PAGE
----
Anyway, we had classmates in other groups taste our food and rank their favorite combos each week. (Many of us agreed to be tasters for multiple groups and we basically had to be rolled out of class because we ate so much.) For the last week, we compiled everyone's rankings and made a dish with the most popular filling, sauce, and noodle. Our final lasagna had a pesto sauce, butternut squash filling, and the no-boil noodle. I also had frozen lasagna filling up my freezer for weeks after taking home leftovers. In conclusion, nutrition school is fun.
To my knowledge, there was also a type of "noodle" that we never used for our experiment: spaghetti squash. Being the lasagna expert, I decided to create this in my own home. I hope that you try this, because it's incredibly easy and makes a lot of food!
P.S. The shot above is a pre-oven photo. My post-oven pic didn't turn out well!
Easy Spaghetti Squash Lasagna
*If you can't find a good store-bought sauce (which means no added sugar, soybean oil, canola oil, excessive sodium, or a long ingredients list that you can't pronounce), you can easily whisk one together at home. All you need is 1 28-oz can of diced tomatoes, 1 6-oz can of tomato paste, 1/2 red onion (chopped), 2 garlic cloves (chopped) or 2 tablespoons of minced garlic, 1 handful of fresh spinach, and any spices or herbs that you like (salt, pepper, basil, oregano, chili powder, etc). Heat 1 tablespoon of olive oil or coconut oil and saute onion and garlic until the onion is soft. Add the rest of the ingredients and stir. Reduce heat, cover, and simmer for about 15 minutes. You can simmer for longer to get the flavors to meld together better. That's it!
Happy Monday! I hope everybody had a wonderful, warm Easter Sunday. Right now, I'm missing living abroad in Australia and having Friday and Monday off for Good Friday and Easter Monday (although I feel like it doesn't make a difference when you're working in a hospital since the doors never close there). It has been perfect spring weather for the past few days in Chicago: sunny, breezy, and not cold. I'll take it.
I completed my longer run of the week on Saturday. Like last week, I did six miles. When I turned around at Castaways on North Avenue Beach, though, there was no wall of wind fighting me.
Except for some big sand patches on the running path on North Avenue Beach (when the lake washes up on dry land during storms), the run went almost perfectly.
In fact, I learned something about myself on Saturday. I learned that I can run faster than I thought I ever could. I downloaded the Run Keeper App before I left the house so that I could get a better idea of my average running pace. My goal was to try to maintain a 10-minute mile since this is how fast I guessed I could run, and it's my consistent treadmill pace. The app announces your time and average pace every five minutes, and I was shocked to hear my pace decreasing every time. When I found out that I was into the 9-minute-mile range, I almost cheered out loud.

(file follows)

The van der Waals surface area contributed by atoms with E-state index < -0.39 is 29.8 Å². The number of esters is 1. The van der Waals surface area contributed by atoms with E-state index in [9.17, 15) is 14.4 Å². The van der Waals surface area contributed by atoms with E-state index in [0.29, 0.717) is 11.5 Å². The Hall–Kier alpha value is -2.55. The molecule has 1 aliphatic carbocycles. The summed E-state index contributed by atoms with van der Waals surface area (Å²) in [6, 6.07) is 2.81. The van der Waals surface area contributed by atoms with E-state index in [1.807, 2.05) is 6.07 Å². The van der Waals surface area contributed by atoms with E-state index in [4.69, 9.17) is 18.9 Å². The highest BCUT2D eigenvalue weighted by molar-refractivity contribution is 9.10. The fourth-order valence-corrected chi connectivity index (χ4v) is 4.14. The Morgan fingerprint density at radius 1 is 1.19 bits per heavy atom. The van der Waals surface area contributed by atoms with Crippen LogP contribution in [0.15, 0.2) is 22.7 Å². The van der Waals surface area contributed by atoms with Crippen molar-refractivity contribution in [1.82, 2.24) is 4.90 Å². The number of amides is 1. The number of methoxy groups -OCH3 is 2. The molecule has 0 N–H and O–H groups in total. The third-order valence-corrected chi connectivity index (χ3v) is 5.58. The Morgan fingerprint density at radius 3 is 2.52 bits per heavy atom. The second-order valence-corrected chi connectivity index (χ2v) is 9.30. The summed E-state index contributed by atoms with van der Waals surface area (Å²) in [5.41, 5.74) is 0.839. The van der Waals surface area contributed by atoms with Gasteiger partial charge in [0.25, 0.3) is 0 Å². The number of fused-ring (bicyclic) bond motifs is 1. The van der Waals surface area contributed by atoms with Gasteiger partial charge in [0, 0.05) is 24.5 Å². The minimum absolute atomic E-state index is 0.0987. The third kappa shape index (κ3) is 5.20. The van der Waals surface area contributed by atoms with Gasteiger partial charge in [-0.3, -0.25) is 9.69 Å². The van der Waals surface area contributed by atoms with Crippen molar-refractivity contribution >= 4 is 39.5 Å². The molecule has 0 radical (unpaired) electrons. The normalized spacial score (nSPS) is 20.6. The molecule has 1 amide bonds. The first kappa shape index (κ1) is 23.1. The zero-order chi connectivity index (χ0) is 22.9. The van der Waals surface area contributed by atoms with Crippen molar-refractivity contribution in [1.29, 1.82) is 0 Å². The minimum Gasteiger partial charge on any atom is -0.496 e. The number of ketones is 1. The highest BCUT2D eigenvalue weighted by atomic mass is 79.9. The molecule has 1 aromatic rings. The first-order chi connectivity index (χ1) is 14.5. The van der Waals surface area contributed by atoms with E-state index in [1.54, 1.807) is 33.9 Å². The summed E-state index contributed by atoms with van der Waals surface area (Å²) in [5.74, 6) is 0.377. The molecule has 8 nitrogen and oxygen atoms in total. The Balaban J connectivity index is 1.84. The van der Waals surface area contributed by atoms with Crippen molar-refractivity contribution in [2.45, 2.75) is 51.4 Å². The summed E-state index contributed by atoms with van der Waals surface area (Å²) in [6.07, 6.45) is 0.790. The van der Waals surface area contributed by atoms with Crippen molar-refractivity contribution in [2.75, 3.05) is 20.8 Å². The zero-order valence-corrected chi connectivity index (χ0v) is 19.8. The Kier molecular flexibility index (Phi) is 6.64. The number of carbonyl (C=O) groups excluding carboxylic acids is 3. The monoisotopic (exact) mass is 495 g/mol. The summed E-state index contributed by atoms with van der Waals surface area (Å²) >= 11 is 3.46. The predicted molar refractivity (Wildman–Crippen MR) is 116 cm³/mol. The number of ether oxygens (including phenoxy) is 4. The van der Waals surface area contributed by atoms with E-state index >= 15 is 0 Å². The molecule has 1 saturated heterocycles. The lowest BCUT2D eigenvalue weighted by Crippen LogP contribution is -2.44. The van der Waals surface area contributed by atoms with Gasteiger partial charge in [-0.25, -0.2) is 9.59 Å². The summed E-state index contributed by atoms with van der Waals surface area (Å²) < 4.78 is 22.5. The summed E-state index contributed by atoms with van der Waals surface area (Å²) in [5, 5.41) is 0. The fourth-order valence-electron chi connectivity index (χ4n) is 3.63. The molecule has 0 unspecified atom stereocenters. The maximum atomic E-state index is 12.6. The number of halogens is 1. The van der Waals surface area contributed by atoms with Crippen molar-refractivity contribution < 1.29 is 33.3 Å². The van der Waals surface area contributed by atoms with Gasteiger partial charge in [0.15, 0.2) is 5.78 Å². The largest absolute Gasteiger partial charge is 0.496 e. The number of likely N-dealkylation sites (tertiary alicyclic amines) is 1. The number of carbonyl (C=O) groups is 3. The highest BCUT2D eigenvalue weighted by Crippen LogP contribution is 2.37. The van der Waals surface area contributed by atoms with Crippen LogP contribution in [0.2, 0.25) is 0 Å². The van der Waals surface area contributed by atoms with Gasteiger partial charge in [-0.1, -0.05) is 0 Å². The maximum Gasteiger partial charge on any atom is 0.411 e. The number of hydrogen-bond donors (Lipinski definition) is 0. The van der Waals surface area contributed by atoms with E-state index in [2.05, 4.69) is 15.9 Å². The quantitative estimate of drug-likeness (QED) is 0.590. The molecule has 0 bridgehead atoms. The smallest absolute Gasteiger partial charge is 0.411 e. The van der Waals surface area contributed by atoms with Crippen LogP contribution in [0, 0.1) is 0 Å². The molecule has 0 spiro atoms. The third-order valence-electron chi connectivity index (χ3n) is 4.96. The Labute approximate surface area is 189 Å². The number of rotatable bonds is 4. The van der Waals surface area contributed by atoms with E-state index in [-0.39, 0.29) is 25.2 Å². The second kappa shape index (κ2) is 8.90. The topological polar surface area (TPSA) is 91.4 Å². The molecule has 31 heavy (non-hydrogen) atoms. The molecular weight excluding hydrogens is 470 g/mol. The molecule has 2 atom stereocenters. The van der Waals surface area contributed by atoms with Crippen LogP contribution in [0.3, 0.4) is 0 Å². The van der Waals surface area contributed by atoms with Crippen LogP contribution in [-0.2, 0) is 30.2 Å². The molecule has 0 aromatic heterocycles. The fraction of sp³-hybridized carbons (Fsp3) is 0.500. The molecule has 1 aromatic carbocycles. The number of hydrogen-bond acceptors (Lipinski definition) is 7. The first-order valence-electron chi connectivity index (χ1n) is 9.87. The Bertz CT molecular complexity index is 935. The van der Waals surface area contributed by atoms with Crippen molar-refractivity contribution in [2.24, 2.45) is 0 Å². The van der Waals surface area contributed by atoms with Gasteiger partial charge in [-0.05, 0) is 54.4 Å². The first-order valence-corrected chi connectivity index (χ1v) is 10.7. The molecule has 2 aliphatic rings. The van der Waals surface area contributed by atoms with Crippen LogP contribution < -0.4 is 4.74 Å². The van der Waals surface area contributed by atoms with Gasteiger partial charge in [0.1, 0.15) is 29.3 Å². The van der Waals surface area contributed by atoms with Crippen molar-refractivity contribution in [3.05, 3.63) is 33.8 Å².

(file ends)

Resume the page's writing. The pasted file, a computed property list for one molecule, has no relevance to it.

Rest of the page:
Miles 2-6 (my first mile was slower since I walked for a few blocks to warm up) were under a 9.5-minute mile. I wrote last week that I would never be able to run under that pace, and I find myself eating my words now. Big time. And who knows if I can regularly maintain this pace? The weather was cooler, the wind wasn't fighting me, I ate pasta the night before, and the Run Keeper app was motivating me to go faster and harder. Everything seemed to be in my favor on Saturday. Time will tell how I can perform on other days.
A few years ago, I could barely run three miles. That was the crazy summer when I moved back to Chicago and started taking my prerequisites to get into a dietetics program. My sartorius muscle was giving me grief, and I was stressed out beyond belief. I had a Garmin running watch that estimated my running pace, and I was usually running a 12 to 12.5-minute mile and feeling like I was hyperventilating. I think that my short treadmill runs and very gradually increasing my mileage over time have helped to get my pace down.
To finish the expression in my title, if at first you don't succeed, try, try again. Thank you for those brilliant words, William Edward Hickson. This proverb can be applied to so many things in life, and this really hit home this week. For those are you who are discouraged with your running, keep in mind that you will get better if you try. Just keep going, one foot in front of the other.
I was going to add another section to this post about my favorite running gear, but I think I'll end it here. Stay tuned for more posts on running and delicious recipes!
Total miles logged this week (and last week since I forgot to post that): 9 (3 on treadmill; 6 outside).
Aches and pains: lower back and right knee.
Goal for next week: do yoga exercises for lower back and sign up to run for a charity!
ABOUT jennifer Martin, MS, RD, LDN
I am a Chicago-based Registered Dietitian working primarily in Acute Clinical Care. I started this blog in 2010, before I even knew that I wanted to be an RD! Now, as an active dietitian, this blog will become part of my life again. Read about my current healthy habits, but please peruse my old posts (from 2014 and before) to read about life as an RD student and my previous years in Australia!